* Government plans banking reforms
* Islamic finance among options
* Welfare system set to change
By Hamid Ould Ahmed
ALGIERS, June 29 (Reuters) - Algeria’s parliament approved government plans late on Thursday to overhaul the country’s long-standing subsidy policy, launch Islamic finance and set new taxes, in a fresh attempt to cope with a sharp fall in energy earnings.
The plans are part of wider reforms proposed by Prime Minister Abdelmadjid Tebboune as his government looks to secure new funding sources and reduce reliance on oil and gas, which account for 60 percent of the state budget.
The OPEC member has already cut spending, approved higher prices for some subsidised products and set import restrictions in an effort to ward off the financial impact of lower oil prices and try to improve its poor domestic production.
But its economy is still emerging from the one-party socialist planning that followed the country’s 1962 independence from France. It remains mostly state-controlled and has little non-oil industry development.
Tebboune, appointed last month after legislative elections in May, has said his plans include setting up a framework for participatory funding, one of the tools of Islamic financing.
Islamic finance is seen as a way to draw investment from more religiously conservative Algerians and attract money from the informal market, one of the main goals behind the sharia-compliant funding options after previous attempts failed.
“Collecting money from the parallel market will help fill a gap for two or three years. The monetary mass in this market is huge,” Tebboune told parliament late on Thursday.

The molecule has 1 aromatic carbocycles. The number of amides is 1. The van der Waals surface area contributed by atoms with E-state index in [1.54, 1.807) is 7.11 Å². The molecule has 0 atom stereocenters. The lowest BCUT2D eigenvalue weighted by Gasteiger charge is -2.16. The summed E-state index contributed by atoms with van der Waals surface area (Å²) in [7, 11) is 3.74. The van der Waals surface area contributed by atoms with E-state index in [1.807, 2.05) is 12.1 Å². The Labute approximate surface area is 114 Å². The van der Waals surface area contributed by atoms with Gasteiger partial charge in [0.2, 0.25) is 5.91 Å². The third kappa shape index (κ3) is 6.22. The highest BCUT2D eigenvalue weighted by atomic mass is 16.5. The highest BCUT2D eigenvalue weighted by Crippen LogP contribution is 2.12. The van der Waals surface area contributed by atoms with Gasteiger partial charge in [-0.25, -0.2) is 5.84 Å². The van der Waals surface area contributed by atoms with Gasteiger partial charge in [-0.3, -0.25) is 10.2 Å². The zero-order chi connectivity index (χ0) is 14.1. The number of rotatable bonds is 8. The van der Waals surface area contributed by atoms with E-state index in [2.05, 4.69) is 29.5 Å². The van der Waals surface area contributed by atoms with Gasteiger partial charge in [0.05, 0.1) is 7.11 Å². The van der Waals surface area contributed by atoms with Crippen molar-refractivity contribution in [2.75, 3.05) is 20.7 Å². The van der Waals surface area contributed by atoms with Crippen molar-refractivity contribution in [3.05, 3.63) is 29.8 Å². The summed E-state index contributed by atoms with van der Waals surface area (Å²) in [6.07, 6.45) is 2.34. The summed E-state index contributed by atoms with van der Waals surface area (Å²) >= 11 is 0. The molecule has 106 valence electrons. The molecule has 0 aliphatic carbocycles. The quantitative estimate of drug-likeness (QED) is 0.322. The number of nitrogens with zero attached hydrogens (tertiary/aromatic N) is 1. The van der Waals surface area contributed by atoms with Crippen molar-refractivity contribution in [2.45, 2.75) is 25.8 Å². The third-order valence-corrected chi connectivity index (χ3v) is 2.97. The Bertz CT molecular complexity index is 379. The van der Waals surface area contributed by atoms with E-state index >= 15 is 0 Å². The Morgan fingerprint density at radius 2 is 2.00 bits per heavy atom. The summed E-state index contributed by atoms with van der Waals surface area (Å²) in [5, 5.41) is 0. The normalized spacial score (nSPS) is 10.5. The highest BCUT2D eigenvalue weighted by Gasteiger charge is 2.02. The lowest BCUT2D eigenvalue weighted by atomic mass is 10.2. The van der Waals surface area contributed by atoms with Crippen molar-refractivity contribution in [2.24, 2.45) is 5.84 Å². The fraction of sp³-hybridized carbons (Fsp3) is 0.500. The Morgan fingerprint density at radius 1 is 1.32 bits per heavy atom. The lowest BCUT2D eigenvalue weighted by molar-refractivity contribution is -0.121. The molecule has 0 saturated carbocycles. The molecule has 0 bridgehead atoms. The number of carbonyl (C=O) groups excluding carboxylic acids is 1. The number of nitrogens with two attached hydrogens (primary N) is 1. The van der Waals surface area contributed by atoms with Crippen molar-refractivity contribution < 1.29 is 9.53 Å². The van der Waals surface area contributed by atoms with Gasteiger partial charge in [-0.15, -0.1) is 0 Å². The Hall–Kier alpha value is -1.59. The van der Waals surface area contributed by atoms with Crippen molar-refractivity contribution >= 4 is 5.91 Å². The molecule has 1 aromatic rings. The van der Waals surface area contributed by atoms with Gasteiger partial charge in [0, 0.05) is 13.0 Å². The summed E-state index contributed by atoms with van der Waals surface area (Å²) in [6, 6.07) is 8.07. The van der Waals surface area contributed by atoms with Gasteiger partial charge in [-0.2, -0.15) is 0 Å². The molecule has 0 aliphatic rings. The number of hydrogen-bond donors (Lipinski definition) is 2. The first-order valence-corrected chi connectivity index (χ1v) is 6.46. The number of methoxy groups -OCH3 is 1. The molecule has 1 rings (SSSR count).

More steps will be taken to reform the banking system, which, analysts say, has been a hurdle for local and foreign investors because of outdated systems and bureaucracy.
Algeria has failed in the past to implement reforms aimed at diversifying its economy but a prolonged period of weak oil prices has increased pressure on the government to act.
The new government will also launch consultations with parliament and social and economic partners over reforming Algeria’s subsidy policy.
“We need a consensus because we are speaking about a policy that we have been implenting for more than four decades,” Tebboune said.
Subsidy reform is a sensitive issue in Algeria because the government spends about $30 billion a year to subsidise almost everything from basic foodstuffs and fuel to medicine, housing and education. That system has helped keep the social peace in the past, but the government is looking to rationalise spending.
Last year Algeria approved new prices for subsidised products including electricity, gas, gasoline and diesel for the first time in years. That measure coincided with import restrictions that caused some shortages, pushing up prices for some products, in addition to higher and new taxes.
“New taxes will be implemented for luxury products,” Tebboune said, without providing details.
Algeria’s foreign exchange reserves have fallen to $108 billion from $114.1 billion in 2016 and $144.1 billion the previous year. Foreign debt is now lower than $4 billion.
“Algeria is not a paradise,” Tebboune said. “But it is very far from being a hell”. (Editing by Patrick Markey and Gareth Jones)